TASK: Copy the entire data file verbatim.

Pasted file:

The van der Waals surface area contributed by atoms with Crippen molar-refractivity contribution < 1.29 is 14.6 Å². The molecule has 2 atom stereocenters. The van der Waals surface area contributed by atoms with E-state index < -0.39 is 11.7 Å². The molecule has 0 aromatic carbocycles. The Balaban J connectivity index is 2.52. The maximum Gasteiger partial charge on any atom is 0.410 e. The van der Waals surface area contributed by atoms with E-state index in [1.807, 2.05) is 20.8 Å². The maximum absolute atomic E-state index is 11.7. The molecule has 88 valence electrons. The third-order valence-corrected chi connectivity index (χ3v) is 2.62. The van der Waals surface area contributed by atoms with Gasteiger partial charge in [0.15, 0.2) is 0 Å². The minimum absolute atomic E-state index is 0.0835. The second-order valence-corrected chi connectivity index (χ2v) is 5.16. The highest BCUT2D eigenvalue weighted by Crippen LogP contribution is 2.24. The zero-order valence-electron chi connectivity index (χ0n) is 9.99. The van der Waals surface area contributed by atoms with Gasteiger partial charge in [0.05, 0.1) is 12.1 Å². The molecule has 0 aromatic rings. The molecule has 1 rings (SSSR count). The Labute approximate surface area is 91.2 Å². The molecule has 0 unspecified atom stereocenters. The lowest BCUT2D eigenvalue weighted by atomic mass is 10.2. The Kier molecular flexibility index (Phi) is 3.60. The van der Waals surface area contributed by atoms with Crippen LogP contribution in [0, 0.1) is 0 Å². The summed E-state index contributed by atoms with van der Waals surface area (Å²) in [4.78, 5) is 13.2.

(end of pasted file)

The van der Waals surface area contributed by atoms with Crippen molar-refractivity contribution < 1.29 is 14.6 Å². The molecule has 2 atom stereocenters. The van der Waals surface area contributed by atoms with E-state index < -0.39 is 11.7 Å². The molecule has 0 aromatic carbocycles. The Balaban J connectivity index is 2.52. The maximum Gasteiger partial charge on any atom is 0.410 e. The van der Waals surface area contributed by atoms with E-state index in [1.807, 2.05) is 20.8 Å². The maximum absolute atomic E-state index is 11.7. The molecule has 88 valence electrons. The third-order valence-corrected chi connectivity index (χ3v) is 2.62. The van der Waals surface area contributed by atoms with Gasteiger partial charge in [0.15, 0.2) is 0 Å². The minimum absolute atomic E-state index is 0.0835. The second-order valence-corrected chi connectivity index (χ2v) is 5.16. The highest BCUT2D eigenvalue weighted by Crippen LogP contribution is 2.24. The zero-order valence-electron chi connectivity index (χ0n) is 9.99. The van der Waals surface area contributed by atoms with Gasteiger partial charge in [0.05, 0.1) is 12.1 Å². The molecule has 0 aromatic rings. The molecule has 1 rings (SSSR count). The Labute approximate surface area is 91.2 Å². The molecule has 0 unspecified atom stereocenters. The lowest BCUT2D eigenvalue weighted by atomic mass is 10.2. The Kier molecular flexibility index (Phi) is 3.60. The van der Waals surface area contributed by atoms with Crippen LogP contribution in [0, 0.1) is 0 Å². The summed E-state index contributed by atoms with van der Waals surface area (Å²) in [4.78, 5) is 13.2.